Since the 1 Scollard tower would rise above its neighbouring towers—including the 58-storey/183 metre-tall 1 Yorkville a block to its south—and contribute "significant incremental shadow" to sensitive areas, the project's height is regarded as excessive for the site. Additionally, the highly compact nature of the lot has also been identified as an impediment to high-rise development. By comparison, many of Toronto's new-build condominium point towers feature a standard floorplate of approximately 750 m²; larger than the subject site itself. In order to accommodate a viable tower footprint on the site, no set backs were proposed.

Despite an average floorplate of only 537 m², the site's limitations mean that the massing also exceeds the street wall conventions established in the Bloor-Yorkville/North Midtown Urban Design Guidelines. Fronting Frank Stollery Parkette (which would be improved as part of the project), the project's Scollard street wall would need to rise to a height of 5-6 storeys to reinforce the "urban room" experience identified in the Guidelines.

1 Scollard, Toronto, by Cityzen Development Group, KPMB ArchitectsThe site as it appears now (left), image via Google Maps

Finally, the lack of retail space along Yonge Street is not in line with the parameters established in the City's Tall Buildings Guidelines. Yonge Street is identified as a "priority retail street," meaning that 60% of the frontage should be devoted to retail uses in order to preserve the street's vibrant character. For the KPMB-designed 1 Scollard, the compact nature of the site makes the inclusion of street-level retail a significant challenge. This small site also impacts sightlines, parking, loading, and wind, as well as the other issues identified above. 

Ultimately, City planning does not view the 700.6 m² lot as a viable standalone tower site. Notwithstanding height, most of the objections are—directly and indirectly—consequences of the site's spatial limitations. As the staff report concludes, "[t]his application for a tall building is not appropriate for the site, and should be refused. The proposed development does not conform to the Official Plan; is inconsistent with Council-approved guidelines; does not fit within the existing and planned context for the Bloor-Yorkville/North Midtown Area."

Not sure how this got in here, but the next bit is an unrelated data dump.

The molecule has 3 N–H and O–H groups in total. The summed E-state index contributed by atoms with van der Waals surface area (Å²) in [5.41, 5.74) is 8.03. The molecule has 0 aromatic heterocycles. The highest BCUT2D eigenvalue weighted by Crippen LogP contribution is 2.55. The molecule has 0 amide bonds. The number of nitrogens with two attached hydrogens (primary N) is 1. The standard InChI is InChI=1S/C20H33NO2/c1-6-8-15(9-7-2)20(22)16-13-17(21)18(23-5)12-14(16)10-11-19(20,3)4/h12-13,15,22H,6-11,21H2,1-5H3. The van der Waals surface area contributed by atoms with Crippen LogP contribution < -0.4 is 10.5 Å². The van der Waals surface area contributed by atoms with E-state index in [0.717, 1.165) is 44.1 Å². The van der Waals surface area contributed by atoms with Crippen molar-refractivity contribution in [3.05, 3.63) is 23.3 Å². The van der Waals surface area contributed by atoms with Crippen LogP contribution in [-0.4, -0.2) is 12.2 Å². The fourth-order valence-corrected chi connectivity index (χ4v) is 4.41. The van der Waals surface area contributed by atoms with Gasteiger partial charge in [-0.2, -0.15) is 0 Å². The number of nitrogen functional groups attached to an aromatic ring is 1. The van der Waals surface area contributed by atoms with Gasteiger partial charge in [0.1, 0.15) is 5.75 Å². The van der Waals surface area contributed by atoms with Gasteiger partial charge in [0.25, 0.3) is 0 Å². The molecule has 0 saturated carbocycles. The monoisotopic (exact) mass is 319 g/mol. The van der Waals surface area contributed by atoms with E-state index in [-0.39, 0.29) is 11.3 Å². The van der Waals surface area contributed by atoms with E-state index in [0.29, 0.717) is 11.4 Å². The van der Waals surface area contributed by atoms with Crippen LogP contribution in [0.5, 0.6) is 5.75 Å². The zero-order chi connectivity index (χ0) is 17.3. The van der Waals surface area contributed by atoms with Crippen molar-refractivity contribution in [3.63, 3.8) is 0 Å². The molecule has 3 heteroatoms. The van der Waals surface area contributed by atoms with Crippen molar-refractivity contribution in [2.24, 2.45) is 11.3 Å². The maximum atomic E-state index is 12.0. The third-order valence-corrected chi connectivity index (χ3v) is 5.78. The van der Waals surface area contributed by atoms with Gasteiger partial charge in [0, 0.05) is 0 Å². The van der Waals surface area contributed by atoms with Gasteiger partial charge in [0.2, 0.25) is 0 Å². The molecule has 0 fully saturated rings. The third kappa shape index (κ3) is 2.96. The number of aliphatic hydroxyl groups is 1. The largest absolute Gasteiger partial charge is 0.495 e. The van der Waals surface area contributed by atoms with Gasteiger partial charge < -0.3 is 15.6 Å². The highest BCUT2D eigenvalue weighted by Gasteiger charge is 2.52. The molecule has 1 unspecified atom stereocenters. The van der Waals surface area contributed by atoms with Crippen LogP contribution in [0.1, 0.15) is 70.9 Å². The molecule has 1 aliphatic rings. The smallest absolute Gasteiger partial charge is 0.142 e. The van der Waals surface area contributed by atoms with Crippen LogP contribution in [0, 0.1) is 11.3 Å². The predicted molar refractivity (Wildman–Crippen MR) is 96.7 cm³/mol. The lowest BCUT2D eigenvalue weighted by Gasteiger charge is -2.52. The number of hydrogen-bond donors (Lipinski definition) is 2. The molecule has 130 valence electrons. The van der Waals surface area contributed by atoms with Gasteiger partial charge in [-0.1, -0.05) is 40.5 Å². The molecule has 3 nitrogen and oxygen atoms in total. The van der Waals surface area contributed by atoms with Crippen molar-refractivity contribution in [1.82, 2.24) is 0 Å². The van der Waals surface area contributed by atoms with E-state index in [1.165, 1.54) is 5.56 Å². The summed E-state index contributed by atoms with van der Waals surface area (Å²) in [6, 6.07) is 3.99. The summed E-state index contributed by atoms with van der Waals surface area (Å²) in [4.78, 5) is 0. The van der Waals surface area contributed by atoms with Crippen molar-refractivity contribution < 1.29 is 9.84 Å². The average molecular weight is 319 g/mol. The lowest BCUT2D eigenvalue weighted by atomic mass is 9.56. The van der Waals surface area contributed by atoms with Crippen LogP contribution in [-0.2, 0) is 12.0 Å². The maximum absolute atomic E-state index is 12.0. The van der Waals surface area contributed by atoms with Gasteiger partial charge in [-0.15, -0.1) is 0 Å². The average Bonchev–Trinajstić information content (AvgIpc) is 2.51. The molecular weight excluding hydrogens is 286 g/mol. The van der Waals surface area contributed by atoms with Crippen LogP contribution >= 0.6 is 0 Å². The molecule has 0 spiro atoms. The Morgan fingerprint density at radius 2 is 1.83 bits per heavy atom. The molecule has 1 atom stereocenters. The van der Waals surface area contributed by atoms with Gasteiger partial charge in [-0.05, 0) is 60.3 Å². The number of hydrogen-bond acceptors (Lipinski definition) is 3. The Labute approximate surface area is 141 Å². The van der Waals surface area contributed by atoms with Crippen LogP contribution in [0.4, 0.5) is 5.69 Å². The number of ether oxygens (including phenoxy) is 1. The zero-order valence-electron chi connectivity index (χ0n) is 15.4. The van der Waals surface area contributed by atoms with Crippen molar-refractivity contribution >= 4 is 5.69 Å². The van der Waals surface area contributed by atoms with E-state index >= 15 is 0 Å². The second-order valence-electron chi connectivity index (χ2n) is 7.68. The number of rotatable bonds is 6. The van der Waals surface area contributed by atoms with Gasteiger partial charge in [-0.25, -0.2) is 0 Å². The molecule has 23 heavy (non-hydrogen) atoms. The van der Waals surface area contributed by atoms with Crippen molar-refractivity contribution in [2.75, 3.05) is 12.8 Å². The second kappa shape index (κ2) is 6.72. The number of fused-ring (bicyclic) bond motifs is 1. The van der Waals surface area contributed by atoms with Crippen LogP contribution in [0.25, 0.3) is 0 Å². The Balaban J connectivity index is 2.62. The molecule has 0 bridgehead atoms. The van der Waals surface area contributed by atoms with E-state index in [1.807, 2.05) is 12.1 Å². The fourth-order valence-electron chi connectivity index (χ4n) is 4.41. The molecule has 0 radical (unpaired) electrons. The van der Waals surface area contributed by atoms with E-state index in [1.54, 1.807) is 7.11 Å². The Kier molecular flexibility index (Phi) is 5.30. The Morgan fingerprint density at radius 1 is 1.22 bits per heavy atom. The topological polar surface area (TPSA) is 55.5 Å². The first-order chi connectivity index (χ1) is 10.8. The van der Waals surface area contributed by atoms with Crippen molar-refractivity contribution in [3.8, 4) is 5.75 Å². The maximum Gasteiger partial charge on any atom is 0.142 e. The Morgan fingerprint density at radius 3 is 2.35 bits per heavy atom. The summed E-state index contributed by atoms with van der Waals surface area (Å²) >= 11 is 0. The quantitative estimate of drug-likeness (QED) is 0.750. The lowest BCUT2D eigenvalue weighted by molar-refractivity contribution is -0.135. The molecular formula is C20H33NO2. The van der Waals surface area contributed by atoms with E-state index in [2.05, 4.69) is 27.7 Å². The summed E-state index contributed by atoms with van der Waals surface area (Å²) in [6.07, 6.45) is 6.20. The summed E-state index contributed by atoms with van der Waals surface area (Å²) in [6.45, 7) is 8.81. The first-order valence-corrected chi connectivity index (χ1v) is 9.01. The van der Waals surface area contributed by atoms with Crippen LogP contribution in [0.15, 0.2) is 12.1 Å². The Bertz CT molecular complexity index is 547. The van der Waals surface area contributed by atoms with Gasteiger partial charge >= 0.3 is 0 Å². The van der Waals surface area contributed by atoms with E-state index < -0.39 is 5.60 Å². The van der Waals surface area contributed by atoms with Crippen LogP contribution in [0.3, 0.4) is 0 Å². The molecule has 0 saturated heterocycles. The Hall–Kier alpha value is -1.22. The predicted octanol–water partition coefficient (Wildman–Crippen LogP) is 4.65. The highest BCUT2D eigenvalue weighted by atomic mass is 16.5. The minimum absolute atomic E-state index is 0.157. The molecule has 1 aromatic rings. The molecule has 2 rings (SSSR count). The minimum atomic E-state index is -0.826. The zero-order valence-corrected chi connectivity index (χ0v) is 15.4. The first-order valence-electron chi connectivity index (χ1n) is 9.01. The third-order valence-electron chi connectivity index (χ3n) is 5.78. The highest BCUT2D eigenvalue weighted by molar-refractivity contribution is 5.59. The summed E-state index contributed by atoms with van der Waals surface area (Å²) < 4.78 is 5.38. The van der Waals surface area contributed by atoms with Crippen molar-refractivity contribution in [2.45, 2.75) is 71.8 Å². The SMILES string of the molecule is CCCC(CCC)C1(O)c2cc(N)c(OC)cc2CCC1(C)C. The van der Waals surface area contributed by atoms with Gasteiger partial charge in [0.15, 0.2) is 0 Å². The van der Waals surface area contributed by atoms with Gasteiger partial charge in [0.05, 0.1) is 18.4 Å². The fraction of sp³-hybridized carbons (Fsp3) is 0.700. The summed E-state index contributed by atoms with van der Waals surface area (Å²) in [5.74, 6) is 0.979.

1 Scollard, Toronto, by Cityzen Development Group, KPMB ArchitectsA view of the tower's Yonge Street frontage alongside the improved parkette, looking northwest, image via submission to the City of Toronto

The recommendation to refuse the project is somewhat unusual for a preliminary report. More commonly, preliminary reports outline a basis for negotiations between the City and the developers, with an indication of the City's requirements in order for a project to meet approval. In this case, however, the refusal report indicates that the planning department has identified inherent—and insurmountable—problems with this type of high-rise proposal on the site.

Ahead of next week's Council meeting, we will keep you updated with the other high-profile proposals facing scrutiny. To learn more about the 1 Scollard project—including improvements to Frank Stollery Parkette—our introductory editorial offers a more complete overview of the proposal. Additional information is also available via our dataBase file, linked below. Want to share your thoughts about the planning process? Leave a comment in the space below this page, or join the conversation in our associated Forum thread.